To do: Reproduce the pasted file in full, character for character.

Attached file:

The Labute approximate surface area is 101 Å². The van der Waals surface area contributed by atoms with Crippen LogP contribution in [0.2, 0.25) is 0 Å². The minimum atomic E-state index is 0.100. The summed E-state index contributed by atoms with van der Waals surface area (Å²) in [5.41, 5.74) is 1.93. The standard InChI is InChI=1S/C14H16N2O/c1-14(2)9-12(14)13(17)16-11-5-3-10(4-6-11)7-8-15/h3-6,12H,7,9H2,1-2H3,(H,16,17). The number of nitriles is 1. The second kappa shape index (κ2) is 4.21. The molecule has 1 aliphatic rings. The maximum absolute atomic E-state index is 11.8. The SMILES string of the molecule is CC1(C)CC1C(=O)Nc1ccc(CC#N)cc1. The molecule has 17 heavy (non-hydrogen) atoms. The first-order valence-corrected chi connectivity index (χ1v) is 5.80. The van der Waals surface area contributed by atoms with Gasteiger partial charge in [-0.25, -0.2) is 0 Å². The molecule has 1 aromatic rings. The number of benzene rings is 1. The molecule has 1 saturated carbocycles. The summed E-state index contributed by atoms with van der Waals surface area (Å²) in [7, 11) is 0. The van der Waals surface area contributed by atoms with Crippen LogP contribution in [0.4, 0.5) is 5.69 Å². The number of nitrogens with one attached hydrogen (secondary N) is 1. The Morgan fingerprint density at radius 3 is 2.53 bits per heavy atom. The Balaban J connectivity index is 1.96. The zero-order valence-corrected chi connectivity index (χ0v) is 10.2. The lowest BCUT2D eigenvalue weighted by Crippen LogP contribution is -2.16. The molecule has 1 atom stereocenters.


The Labute approximate surface area is 101 Å². The van der Waals surface area contributed by atoms with Crippen LogP contribution in [0.2, 0.25) is 0 Å². The minimum atomic E-state index is 0.100. The summed E-state index contributed by atoms with van der Waals surface area (Å²) in [5.41, 5.74) is 1.93. The standard InChI is InChI=1S/C14H16N2O/c1-14(2)9-12(14)13(17)16-11-5-3-10(4-6-11)7-8-15/h3-6,12H,7,9H2,1-2H3,(H,16,17). The number of nitriles is 1. The second kappa shape index (κ2) is 4.21. The molecule has 1 aliphatic rings. The maximum absolute atomic E-state index is 11.8. The SMILES string of the molecule is CC1(C)CC1C(=O)Nc1ccc(CC#N)cc1. The molecule has 17 heavy (non-hydrogen) atoms. The first-order valence-corrected chi connectivity index (χ1v) is 5.80. The van der Waals surface area contributed by atoms with Gasteiger partial charge in [-0.25, -0.2) is 0 Å². The molecule has 1 aromatic rings. The number of benzene rings is 1. The molecule has 1 saturated carbocycles. The summed E-state index contributed by atoms with van der Waals surface area (Å²) in [7, 11) is 0. The van der Waals surface area contributed by atoms with Crippen LogP contribution in [0.4, 0.5) is 5.69 Å². The number of nitrogens with one attached hydrogen (secondary N) is 1. The Morgan fingerprint density at radius 3 is 2.53 bits per heavy atom. The Balaban J connectivity index is 1.96. The zero-order valence-corrected chi connectivity index (χ0v) is 10.2. The lowest BCUT2D eigenvalue weighted by Crippen LogP contribution is -2.16. The molecule has 1 atom stereocenters.